“Threatening communications,” for example, will target messages and posts that contain threats of harm intended to mainly create a state of fear for the victim (this could include scam victims sending messages to impersonation An impersonator is someone who imitates or copies the behavior or actions of another. There are many reasons for impersonating someone, such as: part of a criminal act such as identity theft, online impersonation scam, or other fraud. This is usually where the criminal is trying to assume the identity of another, in order to commit fraud, such as accessing confidential information or to gain property not belonging to them. Also known as social engineering and impostors. victims too), while “pile-ons” would address an incident in which a number of individuals gang A gang is normally a group or society of associated criminals with a defined leadership and internal organization that identifies with or claims control over a territory or business practice in a community and engages, either individually or collectively, in illegal, and possibly violent, behavior. Online gangs are not limited by territory and may operate side by side with other gangs while engaging in crime online. Some members of criminal gangs are initiated (by going through a process of initiation), or have to prove their loyalty and right to belong by committing certain acts, usually theft or violence, or rituals. Gangs are usually rougher and more visible than scammer cartels, and more often arrested. up on someone with harassing messages on social media – in other words an online ganging up on someone (this happens constantly with school children.)
The plan has been sent to the cabinet for approval, with Culture Secretary Nadine Dorries reportedly intending to add the new offenses to a bill that will be introduced to Parliament next month.
“We are making our laws fit for the digital age,” a government spokesman told The Times. “Our comprehensive Online Safety Bill will make tech companies responsible for people’s safety and we are carefully considering the Law Commission’s recommendations on strengthening criminal A criminal is any person who through a decision or act engages in a crime. This can be complicated, as many people break laws unknowingly, however, in our context, it is a person who makes a decision to engage in unlawful acts or to place themselves with others who do this. A criminal always has the ability to decide not to break the law, or if they initially engage in crime to stop doing it, but instead continues. offenses.”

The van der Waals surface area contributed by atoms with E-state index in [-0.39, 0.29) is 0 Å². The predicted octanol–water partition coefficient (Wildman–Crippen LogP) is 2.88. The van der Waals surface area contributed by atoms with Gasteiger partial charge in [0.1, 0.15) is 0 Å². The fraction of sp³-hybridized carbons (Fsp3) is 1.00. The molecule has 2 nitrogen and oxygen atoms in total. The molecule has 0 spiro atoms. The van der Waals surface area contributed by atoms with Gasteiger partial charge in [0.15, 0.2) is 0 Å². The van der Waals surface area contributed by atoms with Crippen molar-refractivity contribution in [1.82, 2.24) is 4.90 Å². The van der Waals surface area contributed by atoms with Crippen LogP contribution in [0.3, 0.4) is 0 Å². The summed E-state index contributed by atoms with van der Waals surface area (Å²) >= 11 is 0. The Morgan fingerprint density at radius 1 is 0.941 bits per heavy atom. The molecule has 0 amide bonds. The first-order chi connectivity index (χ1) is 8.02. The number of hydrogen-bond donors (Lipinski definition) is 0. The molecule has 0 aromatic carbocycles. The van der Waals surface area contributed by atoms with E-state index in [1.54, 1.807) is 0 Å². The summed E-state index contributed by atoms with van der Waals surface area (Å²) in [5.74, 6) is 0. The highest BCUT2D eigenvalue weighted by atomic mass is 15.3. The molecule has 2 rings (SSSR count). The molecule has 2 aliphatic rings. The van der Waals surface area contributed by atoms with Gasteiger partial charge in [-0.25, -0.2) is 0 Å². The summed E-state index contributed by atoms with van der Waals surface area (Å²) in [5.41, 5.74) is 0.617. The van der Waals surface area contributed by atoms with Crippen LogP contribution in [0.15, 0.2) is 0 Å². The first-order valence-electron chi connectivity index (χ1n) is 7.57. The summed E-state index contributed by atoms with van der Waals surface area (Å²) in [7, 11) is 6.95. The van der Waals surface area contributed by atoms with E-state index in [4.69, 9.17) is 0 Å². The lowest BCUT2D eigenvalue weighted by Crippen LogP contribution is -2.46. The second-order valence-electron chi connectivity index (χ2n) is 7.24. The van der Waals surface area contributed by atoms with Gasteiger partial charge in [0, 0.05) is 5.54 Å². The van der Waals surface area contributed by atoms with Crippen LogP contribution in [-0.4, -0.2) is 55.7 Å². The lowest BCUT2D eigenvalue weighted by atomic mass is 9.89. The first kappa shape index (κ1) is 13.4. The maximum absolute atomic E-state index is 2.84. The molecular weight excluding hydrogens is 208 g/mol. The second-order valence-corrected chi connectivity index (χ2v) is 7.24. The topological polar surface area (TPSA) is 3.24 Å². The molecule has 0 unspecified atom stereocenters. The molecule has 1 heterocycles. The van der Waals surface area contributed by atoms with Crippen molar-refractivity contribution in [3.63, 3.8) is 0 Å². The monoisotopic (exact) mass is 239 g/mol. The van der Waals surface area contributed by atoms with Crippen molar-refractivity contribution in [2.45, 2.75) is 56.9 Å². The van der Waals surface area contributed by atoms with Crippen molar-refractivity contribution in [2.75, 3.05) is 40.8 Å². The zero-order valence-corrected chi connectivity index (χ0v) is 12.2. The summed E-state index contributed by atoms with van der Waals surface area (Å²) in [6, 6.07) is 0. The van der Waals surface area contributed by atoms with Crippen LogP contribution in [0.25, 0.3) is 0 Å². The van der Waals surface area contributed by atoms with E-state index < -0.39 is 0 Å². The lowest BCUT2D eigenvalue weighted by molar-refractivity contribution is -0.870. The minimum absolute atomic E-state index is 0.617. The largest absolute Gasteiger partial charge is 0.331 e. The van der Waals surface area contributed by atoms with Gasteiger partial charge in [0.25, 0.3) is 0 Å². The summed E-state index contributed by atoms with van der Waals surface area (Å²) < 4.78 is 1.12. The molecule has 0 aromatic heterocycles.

The move will likely prompt opposition from freedom of speech and civil liberties advocates. However, under the current US Communications Decency Act Section 230, most of the world has left tech companies to decide for themselves and be held immune for the acts of abuse that take place on their platforms. This would change that!
Former cabinet minister David Davis argued that assessing a message based on impact is too subjective.
Executive Director Jim Killock of Open Rights Group said the new offenses were too broad.
The New Bill
The new bill is one of a number of proposals to go before the government in the wake of a difficult year that saw protests against a number of issues, from Black Lives Matter to the announcement of a soccer Super League that many believed would threaten the financial well-being of sports across Europe.
SCARS is analyzing the potential for impact of this new law, but views the matter narrowly in terms of its impact on reducing online fraud and scams. We need to have ways to hold online platform publishers accountable, especially in light of the recent and extended revelations about Facebook – so bad that it prompted the company to change its name. In this regard, we are in favor of these new controls, however, as we have seen with the Communications Decency Act Section 230 that there are unforeseen consequences, and these need to be fully explored.
The great news is that as the UK works this out, it will become a template that the US and other countries can follow. In fact, there must be commonality among nations to regulate technology or it will just be more of the same chaos we experience now.